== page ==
Oral tongue squamous cell carcinoma (OTSCC) causes over 350,000 cases annually and particularly impacts populations in developing countries. Smoking and alcohol consumption are major risk factors. Determining the role of the tumor immune microenvironment (TIME) in OTSCC outcomes can elucidate immune mechanisms behind disease progression, and can potentially identify prognostic biomarkers. We performed a retrospective study of 48 OTSCC surgical specimens from patients with tobacco and alcohol exposures. A panel of immunoregulatory cell subpopulations including T (CD3, CD4, CD8) and B (CD20) lymphocytes, dendritic cells (CD1a, CD83), macrophages (CD68), and immune checkpoint molecules programmed cell death protein 1 (PD-1) and ligand 1 (PD-L1) were analyzed using immunohistochemistry. The levels of immune effector cell subpopulations and markers were analyzed in relation to overall survival. Pathological characteristics of the tumor microenvironment included inflammatory infiltrates (83.3%), desmoplasia (41.6%), and perineural invasion (50.0%). The TIME contained high levels of T cells (CD3+, CD4+, and CD8+) and B cells (CD20+), as well as immature (CD1a) and mature (CD83) dendritic cells, PD-1, and PD-L1. Higher numbers of TIME infiltrating CD3+ T cells and CD20+ B cells were predictive of better survival, while higher levels of CD83+ mature dendritic cells predicted better survival. CD3+ T cells were identified as an independent prognostic marker for OTSCC. Lastly, CD3+ T cells were strongly correlated with the number of CD8+ cells and PD-L1 expression. Our findings provide evidence that the TIME profile of OTSSC impacted prognosis. The high expression of CD3+ T cells and B cells are predictive of better overall survival and indicative of an immunologically active, inflammatory TIME in patients with better survival. The number of CD3+ T cells was an independent prognostic marker.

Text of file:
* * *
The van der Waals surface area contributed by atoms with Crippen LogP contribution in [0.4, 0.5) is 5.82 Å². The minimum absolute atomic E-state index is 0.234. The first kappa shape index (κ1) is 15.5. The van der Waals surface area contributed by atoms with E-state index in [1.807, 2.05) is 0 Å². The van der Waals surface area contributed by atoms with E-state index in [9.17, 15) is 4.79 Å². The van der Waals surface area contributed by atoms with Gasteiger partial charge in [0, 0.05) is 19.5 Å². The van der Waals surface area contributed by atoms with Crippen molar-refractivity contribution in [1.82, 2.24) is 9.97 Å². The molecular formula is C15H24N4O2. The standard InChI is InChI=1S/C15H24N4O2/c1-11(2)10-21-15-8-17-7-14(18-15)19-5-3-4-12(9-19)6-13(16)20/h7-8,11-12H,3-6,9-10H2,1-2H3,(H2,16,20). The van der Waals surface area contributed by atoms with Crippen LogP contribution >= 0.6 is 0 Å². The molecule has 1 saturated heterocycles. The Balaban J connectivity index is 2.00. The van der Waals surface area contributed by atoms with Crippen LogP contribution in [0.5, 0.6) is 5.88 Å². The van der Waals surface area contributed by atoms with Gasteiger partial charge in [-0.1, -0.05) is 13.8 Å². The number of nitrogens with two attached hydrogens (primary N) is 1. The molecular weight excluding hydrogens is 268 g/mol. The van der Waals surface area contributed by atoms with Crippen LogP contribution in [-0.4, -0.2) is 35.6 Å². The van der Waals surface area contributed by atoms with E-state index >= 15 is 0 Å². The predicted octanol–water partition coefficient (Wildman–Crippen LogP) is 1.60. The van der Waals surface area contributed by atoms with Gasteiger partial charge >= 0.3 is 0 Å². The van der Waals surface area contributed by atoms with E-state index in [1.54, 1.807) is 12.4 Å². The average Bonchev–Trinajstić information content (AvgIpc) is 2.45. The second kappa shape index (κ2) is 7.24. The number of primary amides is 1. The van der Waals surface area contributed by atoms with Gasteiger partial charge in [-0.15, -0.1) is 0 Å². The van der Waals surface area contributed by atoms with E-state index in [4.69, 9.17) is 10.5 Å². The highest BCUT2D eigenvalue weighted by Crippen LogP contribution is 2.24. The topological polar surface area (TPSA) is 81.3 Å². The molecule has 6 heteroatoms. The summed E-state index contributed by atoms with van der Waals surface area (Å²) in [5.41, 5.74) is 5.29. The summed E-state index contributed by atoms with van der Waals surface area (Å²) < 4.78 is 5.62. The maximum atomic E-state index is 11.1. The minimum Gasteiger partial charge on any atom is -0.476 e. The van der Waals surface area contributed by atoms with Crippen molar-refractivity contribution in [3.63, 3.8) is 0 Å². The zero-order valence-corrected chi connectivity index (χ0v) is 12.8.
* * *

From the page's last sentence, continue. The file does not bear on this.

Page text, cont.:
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http://dx.doi.org/10.3389/fcell.2020.622161DOI Listing
http://www.ncbi.nlm.nih.gov/pmc/articles/PMC7951138PMC
February 2021

Fully digital pathology laboratory routine and remote reporting of oral and maxillofacial diagnosis during the COVID-19 pandemic: a validation study.

Virchows Arch 2021 Mar 13. Epub 2021 Mar 13.

Oral Diagnosis Department, Semiology and Oral Pathology Areas, Piracicaba Dental School, University of Campinas (UNICAMP), Av. Limeira, 901, Bairro Areião, Piracicaba, SP, 13414-903, Brazil.